As wars between developed nations declined—particularly after the Second World War—invasions became taboo and economic stability beat-out military might. The economies of individual nations increasingly expanded beyond the geographic limitations of their national borders and intermingled with other economies through trade via private and state-sponsored business relationships. As these economic aspects continued to solidify, the standard of living became a means by which nations measured their success. For the better part of human history, the vast majority of human beings lived under poor to deplorable circumstances. Constant warfare, disease, famine, and other variables contributed to sub-standard living conditions, extremely high mortality rates, and relatively short life spans. While the Cold War did not eliminate the threat of war (nuclear holocausts certainly served as the primary motivation for the policy of mutual destruction), it did not see the likes of full-scale destruction as expressed in the First and Second World Wars. The decreased magnitude and extent of warfare helped the economies of Western Europe recover and expand. The stalemate between the United States and the Soviet Union facilitated an environment of limited warfare and, while still secondary to security, economics began to shift from a largely supportive role toward one of primacy on the domestic and international landscape28. After the collapse of the Soviet Union, disparities between Eastern and Western Europe solidified the role of government, not only as a security provider, but also a social program provider and a facilitator of economic development. In the 21st century, the populations of developed nations expect their governments to provide all three services.

To predict the success of the Reformists and, to a much larger extent, the collapse of the current regime, one must account for both Gladwell’s theory and a modern government’s ability to provide security, social programs, and economic development. In order to contrast these directly against Iran, a number of statistics should be considered. First, as of 2008, sixty eight percent of the population is urbanized with an estimated two percent of annual change from 2005 to 201029. Second, the median age in Iran is approximately twenty seven years old30. Third, there’s the following economic consideration as quoted in the New York Times in 2009—the year of the election:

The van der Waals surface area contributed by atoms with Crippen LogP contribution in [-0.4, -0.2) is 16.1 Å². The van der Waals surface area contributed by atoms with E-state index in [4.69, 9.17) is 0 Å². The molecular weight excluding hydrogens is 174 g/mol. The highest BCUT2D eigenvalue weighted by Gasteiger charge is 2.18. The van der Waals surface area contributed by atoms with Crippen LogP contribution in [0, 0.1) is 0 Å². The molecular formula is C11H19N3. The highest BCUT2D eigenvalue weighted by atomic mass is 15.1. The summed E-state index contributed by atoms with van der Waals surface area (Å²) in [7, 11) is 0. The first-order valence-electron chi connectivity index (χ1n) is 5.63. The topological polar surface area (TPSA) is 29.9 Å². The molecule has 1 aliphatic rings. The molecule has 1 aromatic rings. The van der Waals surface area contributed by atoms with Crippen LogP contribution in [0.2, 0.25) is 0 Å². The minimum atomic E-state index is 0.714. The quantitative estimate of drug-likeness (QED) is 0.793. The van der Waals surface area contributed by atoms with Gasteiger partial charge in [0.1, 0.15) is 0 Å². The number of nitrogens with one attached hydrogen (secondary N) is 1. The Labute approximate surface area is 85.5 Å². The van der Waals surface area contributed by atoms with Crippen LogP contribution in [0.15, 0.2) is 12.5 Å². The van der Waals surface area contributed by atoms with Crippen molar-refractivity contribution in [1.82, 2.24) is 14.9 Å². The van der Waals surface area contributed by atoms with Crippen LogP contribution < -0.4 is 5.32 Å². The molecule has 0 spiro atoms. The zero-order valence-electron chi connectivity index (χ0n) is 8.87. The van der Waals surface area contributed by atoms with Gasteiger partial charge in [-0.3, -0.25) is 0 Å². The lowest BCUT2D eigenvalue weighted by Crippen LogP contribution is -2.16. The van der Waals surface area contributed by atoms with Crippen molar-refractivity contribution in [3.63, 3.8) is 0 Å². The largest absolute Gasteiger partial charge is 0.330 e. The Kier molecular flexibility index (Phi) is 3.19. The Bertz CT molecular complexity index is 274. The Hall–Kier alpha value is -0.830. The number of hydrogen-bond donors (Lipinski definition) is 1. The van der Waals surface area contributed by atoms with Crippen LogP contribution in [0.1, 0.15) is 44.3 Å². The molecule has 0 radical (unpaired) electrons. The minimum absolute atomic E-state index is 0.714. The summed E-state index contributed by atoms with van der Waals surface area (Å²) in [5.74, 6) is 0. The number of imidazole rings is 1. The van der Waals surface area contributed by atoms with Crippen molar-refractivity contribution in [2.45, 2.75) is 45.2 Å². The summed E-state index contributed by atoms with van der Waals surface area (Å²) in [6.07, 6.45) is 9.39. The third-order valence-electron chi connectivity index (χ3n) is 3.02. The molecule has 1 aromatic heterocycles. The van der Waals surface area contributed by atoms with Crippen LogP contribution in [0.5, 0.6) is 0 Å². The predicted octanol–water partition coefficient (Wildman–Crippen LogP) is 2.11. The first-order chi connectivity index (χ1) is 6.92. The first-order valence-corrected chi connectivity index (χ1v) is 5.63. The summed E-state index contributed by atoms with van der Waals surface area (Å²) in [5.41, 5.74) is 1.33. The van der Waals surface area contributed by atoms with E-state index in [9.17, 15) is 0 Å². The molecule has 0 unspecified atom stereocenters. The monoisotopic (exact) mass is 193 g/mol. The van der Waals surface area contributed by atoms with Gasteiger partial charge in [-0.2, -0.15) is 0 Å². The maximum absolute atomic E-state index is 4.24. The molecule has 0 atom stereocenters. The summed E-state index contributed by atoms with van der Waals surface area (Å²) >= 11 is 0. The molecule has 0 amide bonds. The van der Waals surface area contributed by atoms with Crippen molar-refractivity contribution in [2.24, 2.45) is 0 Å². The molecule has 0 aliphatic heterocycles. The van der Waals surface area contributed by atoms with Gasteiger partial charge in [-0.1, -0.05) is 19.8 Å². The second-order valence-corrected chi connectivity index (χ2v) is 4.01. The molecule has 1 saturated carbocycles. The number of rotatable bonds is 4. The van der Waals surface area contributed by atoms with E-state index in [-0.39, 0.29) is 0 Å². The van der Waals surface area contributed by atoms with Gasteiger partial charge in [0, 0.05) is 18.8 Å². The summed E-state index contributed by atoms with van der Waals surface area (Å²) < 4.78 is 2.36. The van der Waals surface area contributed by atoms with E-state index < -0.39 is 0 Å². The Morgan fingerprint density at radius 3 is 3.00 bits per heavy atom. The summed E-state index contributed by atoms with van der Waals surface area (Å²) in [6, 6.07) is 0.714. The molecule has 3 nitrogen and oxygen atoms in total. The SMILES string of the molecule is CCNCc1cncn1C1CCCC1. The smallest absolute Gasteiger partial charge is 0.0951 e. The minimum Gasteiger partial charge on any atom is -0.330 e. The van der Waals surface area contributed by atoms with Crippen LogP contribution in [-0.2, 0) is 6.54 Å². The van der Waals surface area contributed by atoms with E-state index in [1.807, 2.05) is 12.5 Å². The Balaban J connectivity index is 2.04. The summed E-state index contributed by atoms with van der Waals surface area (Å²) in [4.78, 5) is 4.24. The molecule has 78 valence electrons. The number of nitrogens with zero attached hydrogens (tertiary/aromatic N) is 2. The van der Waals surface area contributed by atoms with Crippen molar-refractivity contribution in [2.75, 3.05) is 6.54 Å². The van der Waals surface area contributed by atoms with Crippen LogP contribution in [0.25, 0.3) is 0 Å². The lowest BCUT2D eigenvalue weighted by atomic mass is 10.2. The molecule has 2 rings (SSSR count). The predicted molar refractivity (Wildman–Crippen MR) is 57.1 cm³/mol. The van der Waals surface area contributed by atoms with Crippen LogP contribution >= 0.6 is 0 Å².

“In addition, unemployment is increasing fast. It was 10.5 percent four years ago, and it is now 17 percent, Mr. Leylaz said. ‘The problem is that Ahmadinejad has focused on the distribution of wealth, and what we need is the creation of wealth,’ Mr. Leylaz said. With a disproportionately young population, Iran desperately needs more economic growth and more jobs. Instead, economists say, Mr. Ahmadinejad has bought political support among the poor and lower middle class by increasing pensions and government workers’ wages. He has also handed out so-called justice shares of state firms that are selling stock to the public, and provided low-interest loans to young married couples and entrepreneurs. Mr. Ahmadinejad’s rivals say the money should have been spent on creating jobs and improving Iran’s infrastructure. Yet the populist policies clearly serve a purpose. ‘He helps the poor, he supports the families of the martyrs and the wounded,’ said Hassan Muhammad Zadeh, a 47-year-old veteran who had come to show his support at a vast Ahmadinejad rally on Monday.”31